Show Us Your Lobes!

Looking at Centaurus A

Along the Electromagnetic Spectrum

Centaurus A, courtesy European Southern Observatory. Click to embiggen

There’s an active galaxy out there called Centaurus A.  It’s the fifth brightest one out there, and if you look at it in various wavelengths, you find out that it’s fairly buzzing with activity – everything from starbirth to stardeath as well as big jets emanating from a radio-loud core.

We see Centaurus A “edge on” and it seems to be a lenticular or elliptical galaxy with a dust lane. That right there tells astronomers that something’s going on with this thing — most particularly that it merged with a spiral galaxy that was once its companion about 100  million years ago.  Mergers do things to galaxies — like warp their shapes and set off waves of star formation.

The core of Centaurus A is bright with thousands and thousands of massive stars, and if you look closely you can see blue regions where starburst activity has been creating batches of bright, massive blue stars.

The galactic heartland has been flaunting its pretty jets at us in x-ray and radio wavelengths for a long time. If you look at Centaurus A in infrared wavelengths (below, right), as the Spitzer Space Telescope did, this thing looks even weirder than it does in the ESO image (above).  First,t here’s this warped shape (often referred to as its “morphology”),  Plus, there’s this  bright spot at the center.  That tells us there’s something going on at the heart of this ginormous stellar city.

Centaurus A as seen by Spitzer Space Telescope. Click to embiggen.
Centaurus A as seen by Spitzer Space Telescope. Click to embiggen.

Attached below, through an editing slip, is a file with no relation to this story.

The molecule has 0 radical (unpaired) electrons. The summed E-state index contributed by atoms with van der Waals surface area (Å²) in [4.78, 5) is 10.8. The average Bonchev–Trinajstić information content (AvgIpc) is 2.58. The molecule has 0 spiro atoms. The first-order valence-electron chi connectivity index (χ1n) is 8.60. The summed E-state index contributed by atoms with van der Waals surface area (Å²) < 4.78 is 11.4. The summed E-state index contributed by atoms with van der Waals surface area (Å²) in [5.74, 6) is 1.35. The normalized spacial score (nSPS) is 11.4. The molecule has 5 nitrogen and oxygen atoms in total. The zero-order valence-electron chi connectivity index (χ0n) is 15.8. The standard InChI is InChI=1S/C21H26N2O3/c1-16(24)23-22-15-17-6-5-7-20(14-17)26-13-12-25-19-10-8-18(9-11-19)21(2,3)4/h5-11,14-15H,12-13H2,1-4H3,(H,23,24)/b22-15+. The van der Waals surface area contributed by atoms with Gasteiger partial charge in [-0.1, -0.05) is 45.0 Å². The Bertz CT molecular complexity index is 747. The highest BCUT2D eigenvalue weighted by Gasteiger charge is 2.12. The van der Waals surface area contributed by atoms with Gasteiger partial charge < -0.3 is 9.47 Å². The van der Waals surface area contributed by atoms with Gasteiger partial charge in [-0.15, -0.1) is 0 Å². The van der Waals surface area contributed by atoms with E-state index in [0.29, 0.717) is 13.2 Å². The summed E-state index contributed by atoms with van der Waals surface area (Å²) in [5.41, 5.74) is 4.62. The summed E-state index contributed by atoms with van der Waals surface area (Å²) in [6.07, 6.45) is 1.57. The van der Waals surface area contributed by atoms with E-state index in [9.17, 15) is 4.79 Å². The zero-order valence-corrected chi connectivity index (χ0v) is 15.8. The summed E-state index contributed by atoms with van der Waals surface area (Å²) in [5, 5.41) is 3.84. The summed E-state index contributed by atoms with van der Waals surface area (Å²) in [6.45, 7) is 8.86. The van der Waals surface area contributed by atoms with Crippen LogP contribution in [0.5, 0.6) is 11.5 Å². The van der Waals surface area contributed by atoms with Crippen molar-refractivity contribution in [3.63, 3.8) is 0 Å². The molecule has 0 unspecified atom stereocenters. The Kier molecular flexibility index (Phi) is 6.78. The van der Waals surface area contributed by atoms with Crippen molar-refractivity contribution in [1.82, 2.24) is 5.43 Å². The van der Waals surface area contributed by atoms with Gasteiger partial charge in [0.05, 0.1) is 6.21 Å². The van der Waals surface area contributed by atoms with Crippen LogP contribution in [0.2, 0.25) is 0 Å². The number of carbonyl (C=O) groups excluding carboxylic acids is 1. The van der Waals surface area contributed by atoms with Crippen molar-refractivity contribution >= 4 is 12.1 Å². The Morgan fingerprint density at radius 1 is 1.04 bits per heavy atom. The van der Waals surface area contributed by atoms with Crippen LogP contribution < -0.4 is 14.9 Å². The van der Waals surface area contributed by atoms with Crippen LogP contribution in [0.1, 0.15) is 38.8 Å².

As astronomers get new instruments that are ever more sensitive to different wavelengths of the electromagnetic spectrum, they turn that equipment toward Centaurus A.

Recently, a group used the Atacama Pathfinder Experiment (APEX) telescope in Chile to look at the heart of Centaurus A in submillimeter wavelengths. What they found is pretty remarkable — details in the jets that have never been seen before, particularly in the submillimeter range.

The new data have been combined with visible and x-ray wavelengths to produce a striking new image (below) that really shows the extent of the jets and lobes emanating out from the center of Centaurus A.  That region — which is bright across the spectrum — is home to a supermassive black hole that has about 10 MILLION times the mass of the Sun.  (For comparison, the black hole at the heart of the Milky Way Galaxy “only” has around 4 million solar masses.) The jets and lobes emanating from the core of Centaurus A are the “smoking gun” evidence pointing right back toward the black hole!

Centaurus A in x-ray, submillimeter and visible light. Courtesy ESO and Chandra. Click to embiggen.
Centaurus A in x-ray, submillimeter and visible light. Courtesy ESO and Chandra. Click to embiggen.

In the new image, which is a composite of data from three instruments, you can make out a dust ring that circles the entire galaxy. In submillimeter wavelengths, we see not only the heat glow from the central dust disk, but also the emission from the central radio source. What’s really cool about this image is that this is the first time that a pair of inner lobes are seen in submillimeter wavelengths of light.

In the x-ray emission you can trace the jets as they emerge from the center of the galaxy. If you look to the lower right part of the image, you can also see a sort of bluish shock front. This is where the expanding lobe of fast-moving material is colliding with the surrounding gas.

Astronomers measured the emissions from the region of the black hole and calculated that the material in the jets is moving at ab0ut half the speed of light. That implies a LOT of energy being generated by activity around the black hole.

I am goggling at all this because it’s a GALAXY that we’re looking at here and for the first time we can see minute details of the magnetically charged chaos around the central black hole as well as details in the jets and lobes. And we can calculate the speed at which jet material is moving. And, we’re seeing this all from a distance of 13 million light-years!


  1. Mike

    Wow, that last was a spectacular image! I’d love to have a poster of that.

    (I also heard somewhere that Annette’s lobes were the cats meow. Just a rumour though.)

    PS: Embiggen! Embigify? Magnilargate?

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